My first swim of the summer was last week on the Jurassic coast in Charmouth. It was baptismal, one of my earliest outdoor swims for many years and I lay on my back in the water looking towards the fossil packed cliffs, wanting the moment to stretch forever.
Perhaps it has and I'll come across it again years later preserved for me like a tiny crystallised ammonite neatly defining a grey pebble.
I am writing about a summer when I was 17 and events, thoughts, situations I'd forgotten are emerging as I write, tampered with of course by the years in between. Many of them may only contain elements of so called reality and many of them did not happen at all but I'm placing them there because I want to try and summon up a small village in Brittany, a time in the 1970s and an incredible summer.
The more I write, the more energy I seem to generate for this story I am still reluctant to call a novel, so I've given it a title, The Cathedral. Perhaps none of it is original or will be worth reading. Perhaps I'm only using it to see me through this summer until Commandments appears, to ease me through that time when poems are so hard to write because the to-be-published collection has exhausted the stock of them.
I have been writing early in the morning. It's one of my best times anyway for writing, but I think it's helping with the connections I want to make, links between people and novels, thoughts and events, places and language, the past and present. The exhaustion it provokes in me may also help find a state of mind that's more open to bizarre links.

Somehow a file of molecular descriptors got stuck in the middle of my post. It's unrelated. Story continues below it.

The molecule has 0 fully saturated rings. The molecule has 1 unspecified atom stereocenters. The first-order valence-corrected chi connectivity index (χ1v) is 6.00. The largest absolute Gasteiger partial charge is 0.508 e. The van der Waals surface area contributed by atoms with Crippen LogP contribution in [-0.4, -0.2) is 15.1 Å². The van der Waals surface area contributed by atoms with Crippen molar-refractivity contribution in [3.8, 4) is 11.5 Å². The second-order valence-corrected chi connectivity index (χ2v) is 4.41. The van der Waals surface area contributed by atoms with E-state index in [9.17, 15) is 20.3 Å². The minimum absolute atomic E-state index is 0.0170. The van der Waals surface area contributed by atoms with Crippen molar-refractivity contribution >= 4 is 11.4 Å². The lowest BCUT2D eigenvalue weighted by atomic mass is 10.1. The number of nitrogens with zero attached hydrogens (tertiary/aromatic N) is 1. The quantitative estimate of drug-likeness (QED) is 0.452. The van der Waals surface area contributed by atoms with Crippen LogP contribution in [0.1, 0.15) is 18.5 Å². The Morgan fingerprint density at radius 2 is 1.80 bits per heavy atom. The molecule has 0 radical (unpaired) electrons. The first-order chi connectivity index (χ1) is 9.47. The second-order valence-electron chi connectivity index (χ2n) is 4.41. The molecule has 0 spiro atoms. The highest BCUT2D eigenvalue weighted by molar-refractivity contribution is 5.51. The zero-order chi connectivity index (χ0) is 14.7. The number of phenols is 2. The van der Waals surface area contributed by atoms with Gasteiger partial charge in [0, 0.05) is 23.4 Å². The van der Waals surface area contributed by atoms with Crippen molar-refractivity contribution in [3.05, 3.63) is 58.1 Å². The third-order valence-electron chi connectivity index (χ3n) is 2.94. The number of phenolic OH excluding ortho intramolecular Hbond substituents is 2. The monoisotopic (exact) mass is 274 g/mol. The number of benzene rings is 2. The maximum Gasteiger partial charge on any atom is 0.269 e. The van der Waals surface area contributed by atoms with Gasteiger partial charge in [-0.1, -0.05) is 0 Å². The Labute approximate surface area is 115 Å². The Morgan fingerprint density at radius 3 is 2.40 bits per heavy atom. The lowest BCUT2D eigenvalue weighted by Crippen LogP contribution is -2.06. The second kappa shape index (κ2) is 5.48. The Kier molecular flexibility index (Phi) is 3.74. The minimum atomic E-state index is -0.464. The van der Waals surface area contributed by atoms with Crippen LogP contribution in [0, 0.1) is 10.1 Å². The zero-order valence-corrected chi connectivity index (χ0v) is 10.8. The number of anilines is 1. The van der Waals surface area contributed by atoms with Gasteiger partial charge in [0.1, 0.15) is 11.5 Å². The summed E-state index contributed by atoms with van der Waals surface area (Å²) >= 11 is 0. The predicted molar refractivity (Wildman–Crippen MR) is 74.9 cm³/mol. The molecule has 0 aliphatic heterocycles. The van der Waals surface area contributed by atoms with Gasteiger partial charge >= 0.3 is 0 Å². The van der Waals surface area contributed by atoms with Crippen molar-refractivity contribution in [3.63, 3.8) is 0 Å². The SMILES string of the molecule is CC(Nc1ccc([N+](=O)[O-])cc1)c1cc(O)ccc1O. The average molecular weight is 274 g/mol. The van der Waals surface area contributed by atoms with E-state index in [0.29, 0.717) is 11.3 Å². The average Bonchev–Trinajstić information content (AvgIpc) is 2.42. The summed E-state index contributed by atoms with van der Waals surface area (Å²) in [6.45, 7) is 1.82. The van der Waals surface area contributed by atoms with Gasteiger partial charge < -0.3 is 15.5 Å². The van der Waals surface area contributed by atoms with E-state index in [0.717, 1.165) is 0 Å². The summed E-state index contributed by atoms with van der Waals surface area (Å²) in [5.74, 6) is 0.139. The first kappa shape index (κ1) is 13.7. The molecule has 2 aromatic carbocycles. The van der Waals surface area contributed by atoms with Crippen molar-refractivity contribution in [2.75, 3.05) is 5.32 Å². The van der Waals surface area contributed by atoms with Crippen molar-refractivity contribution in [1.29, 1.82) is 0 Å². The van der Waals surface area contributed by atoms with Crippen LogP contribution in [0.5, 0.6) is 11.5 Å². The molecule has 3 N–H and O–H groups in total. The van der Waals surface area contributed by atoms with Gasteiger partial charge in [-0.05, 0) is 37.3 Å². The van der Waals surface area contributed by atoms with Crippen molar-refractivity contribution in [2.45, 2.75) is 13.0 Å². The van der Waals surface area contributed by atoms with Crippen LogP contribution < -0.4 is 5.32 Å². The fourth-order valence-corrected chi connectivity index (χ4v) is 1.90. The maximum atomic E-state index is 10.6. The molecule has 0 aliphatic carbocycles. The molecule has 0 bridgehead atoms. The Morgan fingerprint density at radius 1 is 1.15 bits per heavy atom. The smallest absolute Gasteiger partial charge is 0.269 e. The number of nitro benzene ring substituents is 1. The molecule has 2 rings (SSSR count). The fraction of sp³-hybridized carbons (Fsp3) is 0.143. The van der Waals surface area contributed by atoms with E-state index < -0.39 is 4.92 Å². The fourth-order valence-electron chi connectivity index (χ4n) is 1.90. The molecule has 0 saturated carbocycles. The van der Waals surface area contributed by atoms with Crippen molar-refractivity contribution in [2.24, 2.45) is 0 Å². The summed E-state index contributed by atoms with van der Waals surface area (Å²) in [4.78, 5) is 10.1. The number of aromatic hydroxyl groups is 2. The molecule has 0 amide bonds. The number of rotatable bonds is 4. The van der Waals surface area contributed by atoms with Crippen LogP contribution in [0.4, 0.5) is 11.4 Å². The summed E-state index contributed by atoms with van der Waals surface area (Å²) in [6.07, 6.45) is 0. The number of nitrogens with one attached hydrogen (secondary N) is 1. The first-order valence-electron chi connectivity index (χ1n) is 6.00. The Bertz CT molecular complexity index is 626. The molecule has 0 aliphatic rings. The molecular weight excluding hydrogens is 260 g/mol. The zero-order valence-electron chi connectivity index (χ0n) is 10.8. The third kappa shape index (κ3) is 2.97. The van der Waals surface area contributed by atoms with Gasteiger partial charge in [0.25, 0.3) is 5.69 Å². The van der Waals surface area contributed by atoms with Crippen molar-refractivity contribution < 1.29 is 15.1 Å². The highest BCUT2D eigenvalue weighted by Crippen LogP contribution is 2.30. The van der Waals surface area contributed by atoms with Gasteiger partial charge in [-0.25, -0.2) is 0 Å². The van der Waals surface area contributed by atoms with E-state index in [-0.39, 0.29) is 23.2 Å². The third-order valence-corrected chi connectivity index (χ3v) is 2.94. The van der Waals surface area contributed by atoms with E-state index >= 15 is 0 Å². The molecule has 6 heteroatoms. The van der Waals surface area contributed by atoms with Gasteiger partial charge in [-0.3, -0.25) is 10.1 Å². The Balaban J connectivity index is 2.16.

Maybe that seems pretentious. The way I've put it down seems abstract but I've been drawing hard on the novelists I read at that age, re-reading Camus, Orwell, Huxley, Greene, Godden (Greengage Summer knocked me out) and on my way back from Dorset, listened to a novel that my mother encouraged me to read, Rebecca by Daphne du Maurier. I still need to find Le Grand Meaulnes by Alain Fournier. I think I've lost my original copy. Camus, I'm reading in French and English, depending on what I have in the house.
Re-reading these books serves two purposes. One is to try and recapture a spirit, or at least approximate it, that may have been partly down to a mix of this fiction. Another is to try and understand what made these books so compelling to me at that time.
It is an intriquing process and added to research about the period and place, utterly pleasurable, utterly addictive. So different to the process a poem goes through.